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I have some vector components as measured in the comoving tetrad frame $V^{(\mu)}$. This vector exists at coordinates $x^{(\mu)}$, which is different from the origin of the tetrad coordinate system.

This tetrad frame has 4-velocity in the global coordinate frame $u^{\mu}$.

A transform of the vector components from the tetrad frame to the coordinate frame ($V^{(\mu)} \rightarrow V^{\mu} $) is a function of the 4-velocity and also the global coordinates (which feed into the metric).

My question is, do I consider the global coordinates to label the origin of the tetrad coordinate system, or the location of the vector? My confusion is due to the fact intuitively it seems to be the origin which has 4-velocity $u^{\mu}$, but I am transforming the vector which does not live at the origin?

Thanks in advance for any help

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    $\begingroup$ I have to say that this question is a bit confusing to me, because I dont' quite see what it means for the tetrad frame to "have a velocity" relative to the internal space. I typically just think of a tetrad frame as four orthonormal vector fields that I can then use to span the space of spacetime vector fields, with the orthonormality letting me take the complexity that arises from having a nontrivial metric and move it to complexity in manipulating the tetrad vectors. $\endgroup$ – Jerry Schirmer Jul 30 '19 at 14:55
  • $\begingroup$ For some context, I am considering the transformation as outline in Appendix B (page 11) of arxiv.org/abs/1102.0010 $\endgroup$ – user1887919 Jul 30 '19 at 14:58
  • $\begingroup$ I'll try to write a full answer later, but essentially: the tetrad is not a coordinate system. It's an orthonormal basis defined at each point of spacetime. $\endgroup$ – Javier Jul 31 '19 at 18:03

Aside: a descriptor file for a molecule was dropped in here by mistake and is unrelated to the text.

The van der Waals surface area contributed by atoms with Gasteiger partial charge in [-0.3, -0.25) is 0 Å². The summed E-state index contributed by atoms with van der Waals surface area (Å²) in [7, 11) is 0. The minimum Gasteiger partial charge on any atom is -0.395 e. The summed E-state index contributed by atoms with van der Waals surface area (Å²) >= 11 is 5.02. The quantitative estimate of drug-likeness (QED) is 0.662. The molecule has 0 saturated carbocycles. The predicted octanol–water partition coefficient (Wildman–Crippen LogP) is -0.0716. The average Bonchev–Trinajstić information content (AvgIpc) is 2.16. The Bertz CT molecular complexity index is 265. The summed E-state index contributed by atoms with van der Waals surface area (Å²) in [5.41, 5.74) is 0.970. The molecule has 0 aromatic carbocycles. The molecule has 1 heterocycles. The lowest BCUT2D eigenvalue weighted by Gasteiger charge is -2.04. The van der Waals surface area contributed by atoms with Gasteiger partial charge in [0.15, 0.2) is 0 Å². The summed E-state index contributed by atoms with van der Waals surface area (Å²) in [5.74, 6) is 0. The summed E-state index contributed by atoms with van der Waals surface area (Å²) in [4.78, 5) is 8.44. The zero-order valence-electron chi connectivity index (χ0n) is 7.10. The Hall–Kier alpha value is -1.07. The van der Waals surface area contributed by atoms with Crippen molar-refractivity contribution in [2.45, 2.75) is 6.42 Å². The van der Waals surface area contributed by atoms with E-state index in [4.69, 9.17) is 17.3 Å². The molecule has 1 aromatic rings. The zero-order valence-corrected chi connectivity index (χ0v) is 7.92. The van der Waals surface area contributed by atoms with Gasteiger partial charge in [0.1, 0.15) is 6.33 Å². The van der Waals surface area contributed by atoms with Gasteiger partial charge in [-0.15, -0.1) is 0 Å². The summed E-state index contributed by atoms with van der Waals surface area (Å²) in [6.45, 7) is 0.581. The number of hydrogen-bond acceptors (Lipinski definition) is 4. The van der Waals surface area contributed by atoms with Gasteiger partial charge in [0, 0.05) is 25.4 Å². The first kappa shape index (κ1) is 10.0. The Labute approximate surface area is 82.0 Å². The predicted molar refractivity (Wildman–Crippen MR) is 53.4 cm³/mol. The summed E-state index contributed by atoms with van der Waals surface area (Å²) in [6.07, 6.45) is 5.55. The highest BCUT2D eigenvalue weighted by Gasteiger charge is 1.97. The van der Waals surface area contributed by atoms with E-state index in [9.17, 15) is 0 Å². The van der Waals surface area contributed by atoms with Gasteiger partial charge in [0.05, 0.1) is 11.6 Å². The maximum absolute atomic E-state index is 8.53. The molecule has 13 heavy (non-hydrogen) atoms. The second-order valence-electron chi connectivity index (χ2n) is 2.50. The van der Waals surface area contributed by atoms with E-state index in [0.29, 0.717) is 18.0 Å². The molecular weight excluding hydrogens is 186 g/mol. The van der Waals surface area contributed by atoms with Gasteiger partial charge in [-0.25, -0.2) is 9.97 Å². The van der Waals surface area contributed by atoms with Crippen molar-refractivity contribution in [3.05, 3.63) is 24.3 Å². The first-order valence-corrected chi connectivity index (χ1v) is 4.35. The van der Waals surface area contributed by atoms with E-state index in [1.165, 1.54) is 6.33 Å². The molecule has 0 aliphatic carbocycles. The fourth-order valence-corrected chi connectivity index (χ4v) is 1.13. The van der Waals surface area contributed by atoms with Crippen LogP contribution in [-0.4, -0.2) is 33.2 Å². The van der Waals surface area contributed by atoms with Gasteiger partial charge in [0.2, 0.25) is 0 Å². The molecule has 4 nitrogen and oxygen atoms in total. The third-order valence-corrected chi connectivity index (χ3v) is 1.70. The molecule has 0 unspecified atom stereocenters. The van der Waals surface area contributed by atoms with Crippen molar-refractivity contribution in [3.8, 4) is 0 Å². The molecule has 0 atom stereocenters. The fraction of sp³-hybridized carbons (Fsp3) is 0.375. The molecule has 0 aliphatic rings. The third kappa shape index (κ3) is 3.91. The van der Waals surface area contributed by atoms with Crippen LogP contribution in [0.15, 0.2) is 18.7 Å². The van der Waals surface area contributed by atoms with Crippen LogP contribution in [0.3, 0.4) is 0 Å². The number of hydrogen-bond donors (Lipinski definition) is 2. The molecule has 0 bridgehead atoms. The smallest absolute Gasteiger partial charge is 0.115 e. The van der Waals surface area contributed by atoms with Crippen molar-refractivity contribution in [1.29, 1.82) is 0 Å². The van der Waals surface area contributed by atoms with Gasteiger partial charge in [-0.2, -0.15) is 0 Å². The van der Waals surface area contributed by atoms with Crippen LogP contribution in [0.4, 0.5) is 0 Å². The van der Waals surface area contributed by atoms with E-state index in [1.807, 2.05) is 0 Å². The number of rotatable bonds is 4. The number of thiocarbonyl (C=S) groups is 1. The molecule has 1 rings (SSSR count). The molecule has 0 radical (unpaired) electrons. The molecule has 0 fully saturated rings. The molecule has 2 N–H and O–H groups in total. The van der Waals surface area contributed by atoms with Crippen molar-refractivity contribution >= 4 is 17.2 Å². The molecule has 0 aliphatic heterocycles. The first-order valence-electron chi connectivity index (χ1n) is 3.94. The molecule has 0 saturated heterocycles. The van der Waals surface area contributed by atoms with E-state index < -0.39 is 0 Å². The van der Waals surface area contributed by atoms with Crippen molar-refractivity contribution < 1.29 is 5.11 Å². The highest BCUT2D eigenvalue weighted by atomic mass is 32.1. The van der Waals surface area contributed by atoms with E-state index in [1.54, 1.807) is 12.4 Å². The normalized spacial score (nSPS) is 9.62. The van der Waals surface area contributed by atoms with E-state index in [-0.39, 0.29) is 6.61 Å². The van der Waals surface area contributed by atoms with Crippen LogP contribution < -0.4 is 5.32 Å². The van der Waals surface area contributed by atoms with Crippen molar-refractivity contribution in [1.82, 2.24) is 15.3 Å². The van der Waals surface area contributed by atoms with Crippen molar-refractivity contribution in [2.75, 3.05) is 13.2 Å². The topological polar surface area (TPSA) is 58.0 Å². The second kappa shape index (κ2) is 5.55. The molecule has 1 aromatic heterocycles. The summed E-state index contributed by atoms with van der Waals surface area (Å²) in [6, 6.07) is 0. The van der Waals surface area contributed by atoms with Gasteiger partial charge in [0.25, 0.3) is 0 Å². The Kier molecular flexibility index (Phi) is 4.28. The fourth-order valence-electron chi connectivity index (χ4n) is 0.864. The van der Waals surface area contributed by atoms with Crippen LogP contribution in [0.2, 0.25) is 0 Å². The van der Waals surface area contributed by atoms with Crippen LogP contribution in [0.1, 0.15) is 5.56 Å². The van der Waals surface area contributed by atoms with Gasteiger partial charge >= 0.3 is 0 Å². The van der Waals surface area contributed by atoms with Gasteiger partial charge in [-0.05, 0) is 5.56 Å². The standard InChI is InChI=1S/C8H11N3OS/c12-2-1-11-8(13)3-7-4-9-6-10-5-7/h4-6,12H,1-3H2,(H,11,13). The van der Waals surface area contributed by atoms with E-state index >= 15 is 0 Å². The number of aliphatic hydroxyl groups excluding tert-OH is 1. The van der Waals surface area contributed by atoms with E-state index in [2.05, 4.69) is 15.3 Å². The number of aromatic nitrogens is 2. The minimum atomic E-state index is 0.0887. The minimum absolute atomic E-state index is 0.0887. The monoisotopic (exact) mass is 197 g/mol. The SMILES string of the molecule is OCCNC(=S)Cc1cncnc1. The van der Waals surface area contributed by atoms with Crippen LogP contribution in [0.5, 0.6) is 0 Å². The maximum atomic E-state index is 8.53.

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The tetrad is not a coordinate system. It is a set of four (orthonormal) vectors defined at each point in spacetime. Since at each tangent space it works as a basis, you can define components of vectors $V^{(\mu)}$ with respect to it$^1$, but it makes no sense to talk of coordinates $x^{(\mu)}$. Whenever you need to convert a vector between "ordinary" components $V^\mu$ and tetrad components $V^{(\mu)}$, both the vector and the tetrad have to be evaluated at the same spacetime point, labeled by the coordinates $x^\mu$.

In your particular case, the tetrad is sort of determined by the fluid velocity $u^\mu$, with two caveats:

  • We don't have to define the tetrad $e_{(\mu)}$ with $e_{(0)}{}^\mu = u^\mu$ (though it's convenient to do so); we can choose any basis of the tangent spaces (which we usually want to be orthonormal, but not always)

  • The fluid velocity determines one of the tetrad vectors, but not the other three, which can be chosen freely as long as they're orthogonal to it.


$^1$ so I guess in this sense the tetrad does define a coordinate system, but of the tangent space, not of the manifold

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  • $\begingroup$ "Whenever you need to convert a vector between "ordinary" components 𝑉𝜇 and tetrad components 𝑉(𝜇), both the vector and the tetrad have to be evaluated at the same spacetime point. This is the crux of my misunderstanding. Thank you! $\endgroup$ – user1887919 Aug 1 '19 at 7:11

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